We have done all we can to create a comfortable and easy environment for investors to operate within. This has been accomplished by creating predictable rules for investors. There has also been an increase in the number of economic and business conferences held here in Kazakhstan, and this has been positive. The special Foreign Investment Council under the President works to achieve these goals, and all key investors meet twice a year and discuss the challenges that are faced and solutions are found. We are striving to create a better investment climate. We are now also working to improve the legal atmosphere and develop the visa regime, as well as the customs regimes. In terms of improving business procedures, a program is being implemented by the government to reduce bureaucracy. The number of licenses and permissions required to operate a business will be cut. This will help to attract more investment, both domestic and foreign.

Kazakhstan has a comprehensive agenda to diversify its economy through accelerated industrialization. In which non-prime sectors of the economy does Kazakhstan have the strongest competitive edge?

Having recovered from the crisis, Kazakhstan is now moving into a post-crisis development phase, with a large emphasis on infrastructure and investment projects within the framework of diversifying the economy. Kazakhstan's post-crisis concentration will also be on motivating large investors and national companies to launch joint strategies and mutually linked industrial projects. We will also continue to focus on investment projects in basic industries such as oil and gas, mining, uranium, and the chemical industry. Now, our main task is to use our competitive advantages in the raw material sectors; for instance, if we have an oil and gas resource, we should develop a refinery, and develop the petrochemical and chemical sector. Likewise, we have to develop a modern metallurgy sector to complement the mining sector. Also, we should develop the atomic energy sector to take advantage of our uranium reserves. Kazakhstan has one of the world's largest reserves and is on track to become the world's largest uranium producer. In accordance with basic industries we need to develop all the required infrastructure, including transport, telecommunications, and electricity supply. Both directions help to build up a strong and competitive economy. The most promising sector of our economy is the agriculture sector. This country is among the top 10 exporters of grain in the world. In that respect, we aim to be a big exporter of agri-food products and grain to our powerful neighbors such as Russia and China.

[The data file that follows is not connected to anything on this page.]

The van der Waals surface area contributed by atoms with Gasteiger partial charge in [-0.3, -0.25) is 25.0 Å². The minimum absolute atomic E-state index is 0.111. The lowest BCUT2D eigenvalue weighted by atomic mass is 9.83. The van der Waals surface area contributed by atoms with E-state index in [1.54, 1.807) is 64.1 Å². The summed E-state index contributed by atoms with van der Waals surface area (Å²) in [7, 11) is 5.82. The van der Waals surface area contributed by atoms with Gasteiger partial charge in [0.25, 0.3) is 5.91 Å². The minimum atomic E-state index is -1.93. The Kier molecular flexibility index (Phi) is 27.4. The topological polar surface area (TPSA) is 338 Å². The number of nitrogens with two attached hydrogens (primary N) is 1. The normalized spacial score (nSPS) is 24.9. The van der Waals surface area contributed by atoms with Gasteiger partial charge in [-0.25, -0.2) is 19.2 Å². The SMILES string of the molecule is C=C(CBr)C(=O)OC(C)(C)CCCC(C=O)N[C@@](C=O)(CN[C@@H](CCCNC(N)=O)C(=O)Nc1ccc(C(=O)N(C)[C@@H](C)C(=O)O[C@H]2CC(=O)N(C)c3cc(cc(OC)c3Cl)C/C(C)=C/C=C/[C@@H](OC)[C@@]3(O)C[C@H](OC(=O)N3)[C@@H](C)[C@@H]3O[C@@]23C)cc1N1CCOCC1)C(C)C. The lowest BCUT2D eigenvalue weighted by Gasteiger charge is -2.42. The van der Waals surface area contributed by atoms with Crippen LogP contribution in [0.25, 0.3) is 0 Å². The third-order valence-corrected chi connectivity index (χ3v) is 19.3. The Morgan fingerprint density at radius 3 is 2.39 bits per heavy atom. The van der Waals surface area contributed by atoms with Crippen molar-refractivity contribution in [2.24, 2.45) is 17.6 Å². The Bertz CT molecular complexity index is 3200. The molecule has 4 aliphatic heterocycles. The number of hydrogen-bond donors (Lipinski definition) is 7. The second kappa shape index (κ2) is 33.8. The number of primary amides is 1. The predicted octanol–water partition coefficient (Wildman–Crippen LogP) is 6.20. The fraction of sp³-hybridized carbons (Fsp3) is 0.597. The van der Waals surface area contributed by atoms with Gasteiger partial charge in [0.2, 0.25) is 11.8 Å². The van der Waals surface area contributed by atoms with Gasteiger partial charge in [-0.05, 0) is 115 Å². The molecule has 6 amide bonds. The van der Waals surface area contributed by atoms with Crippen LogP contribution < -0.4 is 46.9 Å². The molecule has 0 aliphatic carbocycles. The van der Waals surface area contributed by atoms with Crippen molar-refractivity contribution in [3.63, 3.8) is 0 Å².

How much of a role do you see for foreign investors in this industrialization process?

Among the investors that are involved in our industrialization program are Western as well as Eastern companies. We have taken great strides to attract foreign investment, and through a joint venture with General Electric we have constructed a locomotive factory in the capital. Additionally, European companies such as Alstom, Finmeccanica, and Siemens are looking to play a part in the development of infrastructure projects in Kazakhstan. Areva is another company looking to establish a joint venture here, knowing that it can export its products easily to India and China. Through a reorganization of our financial sector, the development of transport infrastructure, and investment in core industries, we expect even more interest from foreign companies.

Additionally, Kazyna Capital Management is responsible for attracting investments and creating joint ventures with foreign companies. Such joint ventures have been established with the Abu Dhabi Investment Authority and Citic Group from China at values of $500 million and $1 billion, respectively.